Home Page . Services / Contact Information . Parenting Articles . Separation/Divorce Articles . Video Clips . Links
A strength-guided, goal-oriented approach to the positive growth and
development of people and services.
Back to Separation/Divorce Articles
You may open and print this article as a one-pager
for handouts or use in a newsletter:
(Based upon a presentation at TORKIN MANES COHEN ARBUS LLP.
To view the agenda and their feedback , click here.)
Child Custody And Access Cases
Custody and access are positions that are only won by a race to the bottom. Each parent must present the worst of the other while at the same time elevating himself or herself as the better parent. This race to prove who is worst while simultaneously defending oneself is the mechanism for an increase in parental conflict and decline in the child’s well-being. In the process, parents and children may present as depressed, anxious, angry or hostile. Settling these cases requires a skillful lawyer, mediator or counselor who understands the emotional impact of separation and can appropriately facilitate the negotiation process.
The process begins by respecting relationships and establishing mutually agreeable goals. Both parents will readily agree to at least two goals: a meaningful relationship with the kids and that their kids grow up well. This provides a starting point of shared interest. Discussion on these interests reduces conflict even though anxiety will continue until the settlement is achieved. Civility over name-calling must reign.
With movement towards mutual interests and goals, then parents may be guided to identify particular interests and particular concerns. Interests may be stated as preferences or value statements, such as “I like…”. Concerns may be stated as issues regarding parental behaviour or deportment.
Parents can be helped to find creative or non-traditional solutions in a brainstorming process. When brainstorming, any potential solution can be considered and parents should contribute freely. The process of brainstorming often leads to more discussion. Negotiation follows naturally as parents see viable trade-offs to meet respective interests.
For concerns about parental behaviour or deportment, safeguards can be discussed, negotiated and put in place. Given the concerns are appropriately addressed and goals are met, then the child stands to benefit twice – once by the relationship with both parents and once by the care of a now healthier parent. This too meets the mutual interest of the parents.
Where clinical or safety issues intrude, parents can discuss and negotiate “what if” scenarios that can include treatment or counselling, supervision and schedules of increasing time with the children that is dependent upon meeting goals. The challenge is to help parents frame concerns as observable behaviours and clearly identify the problems they pose. This in turn can lead to constructive discussion on how to facilitate change or manage safety issues. Solutions are proposed that may provide the opportunity for the plan to adapt over time as issues are addressed. This kind of process may provide incentives to improve behaviour or deportment. Thus improved health and hope is encouraged.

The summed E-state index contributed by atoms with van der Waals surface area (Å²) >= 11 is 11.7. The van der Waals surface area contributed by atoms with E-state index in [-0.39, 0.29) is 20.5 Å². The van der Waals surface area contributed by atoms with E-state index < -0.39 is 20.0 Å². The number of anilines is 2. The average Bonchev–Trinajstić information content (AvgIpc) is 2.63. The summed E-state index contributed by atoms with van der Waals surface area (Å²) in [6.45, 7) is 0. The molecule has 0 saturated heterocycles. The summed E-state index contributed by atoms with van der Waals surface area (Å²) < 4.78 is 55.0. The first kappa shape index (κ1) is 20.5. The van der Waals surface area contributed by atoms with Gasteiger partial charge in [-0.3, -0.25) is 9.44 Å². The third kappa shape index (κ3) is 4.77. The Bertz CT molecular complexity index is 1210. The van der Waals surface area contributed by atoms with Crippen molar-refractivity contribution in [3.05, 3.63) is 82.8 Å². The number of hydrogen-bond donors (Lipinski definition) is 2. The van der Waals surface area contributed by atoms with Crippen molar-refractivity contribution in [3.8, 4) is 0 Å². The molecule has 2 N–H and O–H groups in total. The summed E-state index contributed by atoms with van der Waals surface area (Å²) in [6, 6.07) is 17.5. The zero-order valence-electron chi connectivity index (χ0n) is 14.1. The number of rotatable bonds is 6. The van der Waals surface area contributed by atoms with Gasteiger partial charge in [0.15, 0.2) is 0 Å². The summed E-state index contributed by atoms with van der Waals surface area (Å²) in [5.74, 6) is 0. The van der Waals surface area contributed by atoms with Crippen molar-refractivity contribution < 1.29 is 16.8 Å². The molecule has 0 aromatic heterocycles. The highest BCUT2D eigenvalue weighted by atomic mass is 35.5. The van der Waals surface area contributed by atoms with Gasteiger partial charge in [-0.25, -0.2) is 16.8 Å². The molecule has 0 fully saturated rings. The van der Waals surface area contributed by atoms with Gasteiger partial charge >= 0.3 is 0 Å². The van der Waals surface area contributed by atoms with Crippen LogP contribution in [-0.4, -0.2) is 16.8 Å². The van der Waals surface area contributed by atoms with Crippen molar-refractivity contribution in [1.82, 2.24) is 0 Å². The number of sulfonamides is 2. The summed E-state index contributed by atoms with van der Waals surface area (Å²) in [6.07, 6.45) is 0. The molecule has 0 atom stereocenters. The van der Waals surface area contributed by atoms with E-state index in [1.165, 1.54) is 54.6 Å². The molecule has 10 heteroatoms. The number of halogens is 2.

With the more defensive parent, the discussion of their behaviour or deportment can stall the process of settlement. The strategy in this situation is to continually bring the parent back to their interest, which is to maintain a relationship with their children and have their children develop well themselves. The parent may then see how embracing proposed solutions and changes can facilitate their goal – likely more quickly, easily and economically than Court.
When the parents achieve a settlement, the agreement can then be detailed into a parenting plan. The plan is theirs as opposed to one determined by an assessor or Court. They own it.
Settling parenting disputes is not for the faint of heart. These can be intense negotiations. Parental anxiety during the process may be excruciating. This is still better than an escalation of conflict that undermines relationships for all involved. Negotiated settlements tend to cost less than litigation, maintain control in the hands of the parents and generally provides for more durable outcomes.
Direnfeld, MSW, RSW
For information on Direnfeld's book, Raising Kids Without Raising Cane, click here.
20 Suter Crescent, Dundas, ON, Canada L9H 6R5 Tel: (905) 628-4847 Email: firstname.lastname@example.org